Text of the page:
Levy residents improve, but health issues linger

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By Lou Elliott Jones

Christmas is over and normally folks turn their attention to those New Year’s resolutions — promises to ourselves to lose weight, eat healthier, consume less alcohol and stop smoking, dippin’ and chewin’.

The promises we seem to break within days. 

But some of Levy County’s residents are keeping those promises made to themselves. 

Swain Strickland, in a report from the Levy County Healthcare Advisory Board on the health of county residents noted that the county has moved up in state rankings from 65th out of the state’s 67 counties in 2010 to 57th place this year. 

While it sounds like good news, Strickland said, “Some of these rankings are biased because we are a rural county.”

Among the highlights of Strickland’s report on Levy County residents:

• 25.9 percent do not have any health insurance,

• 31.6 percent could not see a dentist due to the cost,

• 34 percent are obese, and 

• 33 percent are inactive.

Strickland told the commissioners that the statistics also have a financial side to them:

• $3 million of General Fund money goes to health related spending,

• $7.8 million in additional health expenditures goes to emergency medical services ($4,966,488) and county employee health insurance (2,870,575) for:

• a total of $10,842,304 in health expenditures from a $61.235,783 in the General Fund.  

“That’s 17.7 percent of the budget that is related to health,” Strickland said. “It’s bigger than we realize.”

Strickland said the  healthcare advisory board has done a local public health system assessment, a community themes and strengths assessment, a forces of change assessment and this report. 

The priorities selected by the board are:

• provide uniform access to healthcare services with the county,

• mobilize partners to impact chronic disease rates,

• make community health a priority, and leverage the county’s environmental strengths and natural resources to improve community health.

Strickland cited the progress being made by several groups including the Levy Prevention Coalition which works to prevent risky behaviors before they start, the Levy Coalition Against Tobacco which works with smokers and dippers to help them quit; and a new pediatric dental clinic opened by the health department. 

Earlier this year, in a report released by the University of Wisconsin under a Robert Wood Johnson Foundation grant the health of Florida’s counties was ranked. 

Among the health factors cited in the report on Levy County:

 • 24 percent said they were in poor or fair health, compared to 15 percent for the state. It was one of several morbidity factors that led to the county being ranked 61 out of 67 counties for morbidity.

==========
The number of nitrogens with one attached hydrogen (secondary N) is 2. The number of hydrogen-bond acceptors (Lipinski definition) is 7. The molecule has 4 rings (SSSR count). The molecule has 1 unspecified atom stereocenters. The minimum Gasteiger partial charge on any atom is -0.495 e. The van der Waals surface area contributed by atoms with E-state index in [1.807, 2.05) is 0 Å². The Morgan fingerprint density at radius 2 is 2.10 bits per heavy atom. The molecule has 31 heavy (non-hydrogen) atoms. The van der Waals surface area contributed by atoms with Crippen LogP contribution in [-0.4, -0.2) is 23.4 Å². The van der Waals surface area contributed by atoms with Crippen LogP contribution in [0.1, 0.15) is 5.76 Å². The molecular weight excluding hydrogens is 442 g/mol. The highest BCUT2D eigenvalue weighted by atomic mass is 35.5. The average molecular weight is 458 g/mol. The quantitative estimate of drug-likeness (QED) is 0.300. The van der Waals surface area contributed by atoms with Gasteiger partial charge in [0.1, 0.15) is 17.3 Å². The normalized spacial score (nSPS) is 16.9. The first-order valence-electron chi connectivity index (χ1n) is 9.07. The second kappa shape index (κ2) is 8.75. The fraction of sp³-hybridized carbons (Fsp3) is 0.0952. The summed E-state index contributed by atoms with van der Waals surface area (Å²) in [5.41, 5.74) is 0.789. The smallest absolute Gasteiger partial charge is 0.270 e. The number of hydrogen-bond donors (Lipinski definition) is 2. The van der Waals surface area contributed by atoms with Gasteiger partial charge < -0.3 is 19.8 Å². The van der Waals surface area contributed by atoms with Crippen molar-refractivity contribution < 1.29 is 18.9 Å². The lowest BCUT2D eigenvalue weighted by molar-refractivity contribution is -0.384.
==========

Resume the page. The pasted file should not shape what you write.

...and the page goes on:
• 23 percent of adults smoke compared to 19 percent for Florida and 14 percent nationally; and 15 percent engage in excessive drinking compared to 16 percent for Florida and 8 percent nationally. 

• The motor vehicle death rate is 40 per 100,000 population (Levy County’s population is 40,801) compared to 19 per 100,000 for Florida and 12 per 100,000 for the nation. 

• Teen pregnancy rate for girls age 15-19 is 58 per 1,000 population, while Florida is 44 per 1,000 and the nation is 22 per 1,000. 

One reason the advisory board might want to provide better access to health care and perhaps this is a statistic that shows a “rural bias,” is that Levy has 1 primary care physician per 5,600 residents while Florida has 1 per 1,227 and the nation has 1 per 631.

When it comes to mammography screenings for those on Medicare, the county’s rate is just 58 percent, compared to 71 percent for Florida ad 74 percent for the nation. 

Social factors that could influence the health outcomes found in the University of Wisconsin study are that 42 percent of the county’s children live in poverty, 37 percent of children live in single parent households and there are 679 incidents of violent crime per 100,000 population. 

In contrast only 24 of the state’s children and 13 percent of the nation’s children live in poverty; while 36 percent of the state’s children live in single parent households and 20 percent nationally. 

As for violent crime, the rate is 674 per 100,000 for Florida and 73 per 100,000 nationally. 

On a last note, the Wisconsin study noted that 43 percent of the restaurants in the county are fast food restaurants. The state’s rate is 45 percent and 25 percent for the nation. 

The good news in the Wisconsin report is that the county does not have air pollution and ozone days.